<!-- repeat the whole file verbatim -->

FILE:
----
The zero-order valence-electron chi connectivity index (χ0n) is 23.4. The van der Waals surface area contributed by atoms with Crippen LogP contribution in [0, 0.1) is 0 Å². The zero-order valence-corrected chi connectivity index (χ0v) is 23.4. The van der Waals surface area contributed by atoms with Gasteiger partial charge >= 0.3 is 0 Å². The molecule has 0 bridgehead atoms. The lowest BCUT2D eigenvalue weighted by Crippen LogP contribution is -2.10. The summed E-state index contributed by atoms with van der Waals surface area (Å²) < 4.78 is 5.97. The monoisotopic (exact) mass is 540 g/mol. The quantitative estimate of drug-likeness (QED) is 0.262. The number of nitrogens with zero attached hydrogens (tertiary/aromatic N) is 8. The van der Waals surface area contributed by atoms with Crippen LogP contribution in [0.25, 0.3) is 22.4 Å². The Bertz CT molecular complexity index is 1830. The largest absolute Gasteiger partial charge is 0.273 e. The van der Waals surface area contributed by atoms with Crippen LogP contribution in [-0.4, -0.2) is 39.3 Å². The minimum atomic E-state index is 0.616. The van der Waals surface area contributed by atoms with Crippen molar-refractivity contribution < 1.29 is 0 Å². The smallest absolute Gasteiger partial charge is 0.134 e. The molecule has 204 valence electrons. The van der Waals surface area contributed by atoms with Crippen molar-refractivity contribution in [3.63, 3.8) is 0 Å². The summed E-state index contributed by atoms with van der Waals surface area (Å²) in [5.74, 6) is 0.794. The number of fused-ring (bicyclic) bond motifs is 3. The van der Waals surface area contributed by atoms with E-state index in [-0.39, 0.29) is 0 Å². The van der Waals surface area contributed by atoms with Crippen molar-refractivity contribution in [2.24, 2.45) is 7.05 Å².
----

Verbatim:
The zero-order valence-electron chi connectivity index (χ0n) is 23.4. The van der Waals surface area contributed by atoms with Crippen LogP contribution in [0, 0.1) is 0 Å². The zero-order valence-corrected chi connectivity index (χ0v) is 23.4. The van der Waals surface area contributed by atoms with Gasteiger partial charge >= 0.3 is 0 Å². The molecule has 0 bridgehead atoms. The lowest BCUT2D eigenvalue weighted by Crippen LogP contribution is -2.10. The summed E-state index contributed by atoms with van der Waals surface area (Å²) < 4.78 is 5.97. The monoisotopic (exact) mass is 540 g/mol. The quantitative estimate of drug-likeness (QED) is 0.262. The number of nitrogens with zero attached hydrogens (tertiary/aromatic N) is 8. The van der Waals surface area contributed by atoms with Crippen LogP contribution in [0.25, 0.3) is 22.4 Å². The Bertz CT molecular complexity index is 1830. The largest absolute Gasteiger partial charge is 0.273 e. The van der Waals surface area contributed by atoms with Crippen LogP contribution in [-0.4, -0.2) is 39.3 Å². The minimum atomic E-state index is 0.616. The van der Waals surface area contributed by atoms with Crippen molar-refractivity contribution < 1.29 is 0 Å². The smallest absolute Gasteiger partial charge is 0.134 e. The molecule has 204 valence electrons. The van der Waals surface area contributed by atoms with Crippen molar-refractivity contribution in [3.63, 3.8) is 0 Å². The summed E-state index contributed by atoms with van der Waals surface area (Å²) in [5.74, 6) is 0.794. The number of fused-ring (bicyclic) bond motifs is 3. The van der Waals surface area contributed by atoms with E-state index in [-0.39, 0.29) is 0 Å². The van der Waals surface area contributed by atoms with Crippen molar-refractivity contribution in [2.24, 2.45) is 7.05 Å².